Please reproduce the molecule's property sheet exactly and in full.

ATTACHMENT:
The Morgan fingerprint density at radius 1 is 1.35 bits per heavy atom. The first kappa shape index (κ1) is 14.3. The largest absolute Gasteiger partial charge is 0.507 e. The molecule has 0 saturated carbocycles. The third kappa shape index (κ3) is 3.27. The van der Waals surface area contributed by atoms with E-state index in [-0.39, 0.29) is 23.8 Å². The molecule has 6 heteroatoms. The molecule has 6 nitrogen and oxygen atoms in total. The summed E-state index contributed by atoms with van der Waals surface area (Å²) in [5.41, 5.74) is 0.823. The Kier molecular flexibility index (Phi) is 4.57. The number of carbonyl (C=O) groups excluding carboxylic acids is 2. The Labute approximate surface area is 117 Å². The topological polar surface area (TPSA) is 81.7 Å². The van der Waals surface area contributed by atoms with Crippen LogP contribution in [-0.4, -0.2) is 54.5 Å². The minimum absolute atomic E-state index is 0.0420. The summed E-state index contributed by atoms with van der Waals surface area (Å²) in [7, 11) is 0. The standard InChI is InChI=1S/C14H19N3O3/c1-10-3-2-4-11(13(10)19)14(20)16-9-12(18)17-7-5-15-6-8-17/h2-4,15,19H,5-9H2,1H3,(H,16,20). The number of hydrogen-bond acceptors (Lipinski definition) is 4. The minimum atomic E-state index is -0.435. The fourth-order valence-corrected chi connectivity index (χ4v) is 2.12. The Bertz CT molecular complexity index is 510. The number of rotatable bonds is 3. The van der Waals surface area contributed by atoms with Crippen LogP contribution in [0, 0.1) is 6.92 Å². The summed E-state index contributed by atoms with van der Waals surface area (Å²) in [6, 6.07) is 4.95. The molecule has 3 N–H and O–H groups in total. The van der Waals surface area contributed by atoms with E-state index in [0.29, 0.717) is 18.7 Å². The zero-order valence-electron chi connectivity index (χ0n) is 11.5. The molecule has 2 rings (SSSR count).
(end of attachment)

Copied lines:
The Morgan fingerprint density at radius 1 is 1.35 bits per heavy atom. The first kappa shape index (κ1) is 14.3. The largest absolute Gasteiger partial charge is 0.507 e. The molecule has 0 saturated carbocycles. The third kappa shape index (κ3) is 3.27. The van der Waals surface area contributed by atoms with E-state index in [-0.39, 0.29) is 23.8 Å². The molecule has 6 heteroatoms. The molecule has 6 nitrogen and oxygen atoms in total. The summed E-state index contributed by atoms with van der Waals surface area (Å²) in [5.41, 5.74) is 0.823. The Kier molecular flexibility index (Phi) is 4.57. The number of carbonyl (C=O) groups excluding carboxylic acids is 2. The Labute approximate surface area is 117 Å². The topological polar surface area (TPSA) is 81.7 Å². The van der Waals surface area contributed by atoms with Crippen LogP contribution in [-0.4, -0.2) is 54.5 Å². The minimum absolute atomic E-state index is 0.0420. The summed E-state index contributed by atoms with van der Waals surface area (Å²) in [7, 11) is 0. The standard InChI is InChI=1S/C14H19N3O3/c1-10-3-2-4-11(13(10)19)14(20)16-9-12(18)17-7-5-15-6-8-17/h2-4,15,19H,5-9H2,1H3,(H,16,20). The number of hydrogen-bond acceptors (Lipinski definition) is 4. The minimum atomic E-state index is -0.435. The fourth-order valence-corrected chi connectivity index (χ4v) is 2.12. The Bertz CT molecular complexity index is 510. The number of rotatable bonds is 3. The van der Waals surface area contributed by atoms with Crippen LogP contribution in [0, 0.1) is 6.92 Å². The summed E-state index contributed by atoms with van der Waals surface area (Å²) in [6, 6.07) is 4.95. The molecule has 3 N–H and O–H groups in total. The van der Waals surface area contributed by atoms with E-state index in [0.29, 0.717) is 18.7 Å². The zero-order valence-electron chi connectivity index (χ0n) is 11.5. The molecule has 2 rings (SSSR count).